Musicians add ‘a bit of soul’ to Hartsfield-Jackson

If you notice live music performances at the world’s busiest airport over the next few weeks, it’s not just because of the holidays.

For nearly a year, Hartsfield-Jackson International has paid musicians to entertain travelers every weekday. They include people who play violin, saxophone, keyboards and guitar. They come from a variety of backgrounds — members of bands or orchestras, touring artists or recording musicians in studios.

They play in the domestic terminal atrium and near security queues, in the international terminal and on concourses where travelers wait for flights.

“It brings a bit of soul and culture to the place,” said traveler Mike Lincoln, who passed through Hartsfield-Jackson recently. “Takes away the coldness of it.”

Keyboardist Darren Wagner thinks music “brings more of a calming atmosphere” to the airport — and has brought more stability to his own work playing gigs. At the airport, he plays classic R&B, jazz and popular songs “from an approach of relaxation.” Outside of the airport, Wagner plays in church on Sunday mornings and in clubs around Atlanta.

Wagner was one of about 60 musicians who auditioned about a year ago to play up to a few days a week at Hartsfield-Jackson. About a dozen made the cut. The airport pays the musicians $75 an hour, as part of a $350,000 operating budget earmarked to improve the customer experience at Hartsfield-Jackson.

More musicians will be stationed around the airport over the holidays, said Chester Cook, a former airport chaplain and current guest relations manager who runs the musicians program.

‘A great job’

Ken Lambert, a substitute musician for the Atlanta Symphony, has played with the Atlanta Ballet, Atlanta Pops Orchestra and in orchestras in Greenville and Savannah — and now also plays at the airport.

“It has turned out to be a really great experience, a great job,” said Lambert, who lives in Lawrenceville. “It’s actually enabled me to do a lot less traveling, to have a local job like this.”

Lambert called the airport gig “very rewarding. People are bored or stressed… I feel like I’m able to make an impact.”

He said travelers have come up to him crying. Others leave notes of thanks.

“People constantly are surprised” to see a violinist playing at the airport, he said.

Lambert says he plays a lot of Disney songs and other pieces for children traveling with families, including music from The Little Mermaid, Lion King or Star Wars. He says he gets requests every time he plays at the airport.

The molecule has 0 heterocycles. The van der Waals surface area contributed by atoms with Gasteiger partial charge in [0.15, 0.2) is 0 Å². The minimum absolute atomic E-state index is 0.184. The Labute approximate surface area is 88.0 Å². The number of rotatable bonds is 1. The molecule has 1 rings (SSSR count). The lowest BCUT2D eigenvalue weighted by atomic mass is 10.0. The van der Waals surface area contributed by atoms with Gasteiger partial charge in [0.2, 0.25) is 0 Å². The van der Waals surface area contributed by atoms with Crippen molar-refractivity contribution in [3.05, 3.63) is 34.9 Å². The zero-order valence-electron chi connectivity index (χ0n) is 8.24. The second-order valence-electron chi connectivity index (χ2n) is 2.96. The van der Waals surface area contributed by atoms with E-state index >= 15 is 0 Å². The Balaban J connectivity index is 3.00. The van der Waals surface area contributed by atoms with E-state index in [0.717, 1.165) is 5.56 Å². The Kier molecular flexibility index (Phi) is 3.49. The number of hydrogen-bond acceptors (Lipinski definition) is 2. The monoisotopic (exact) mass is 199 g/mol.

Spending a few days in the airport a week, Lambert has learned a lot about Hartsfield-Jackson. “Some of my favorite restaurants are here,” including Grindhouse Killer Burgers and Cafe Intermezzo, he said.

Giving good feelings

Tenor saxophonist Dwan Bosman plays at Alpharetta jazz club The Velvet Note, but says when he plays at the airport, he finds “toddlers and teens are very fascinated with the instruments.” And he’s seen many well-known musicians come through the airport, from Phil Driscoll to the Whispers to hip-hop stars.

“In my opinion this is definitely the top gig in the city,” Bosman said. “We play for 250,000 passengers” who pass through the airport daily. “If someone is heading to a funeral, it could give them some encouragement. It’s a good feeling.”

James Cobb, an audio engineer and classical guitarist who lives in Decatur, said hearing familiar songs is “enough to ease their stress and remind them that they’re actually having a good time traveling… They’re just sitting at the gate waiting to board, so you can really make their day.”

After seeing and hearing live musicians, “people walk away from Atlanta airport saying, ‘Wow, that was a cut above,’ ” Cobb said. He said that’s particularly true when “they hear that we’re employees, that we’re not busking. Atlanta and Hartsfield were actually forward-thinking enough to hire professional musicians.”

Cobb said the airport was careful to hire real professionals. “Everybody here is good,” Cobb said. “The people who have worked really hard to make a living deserve a break — deserve steady work.”

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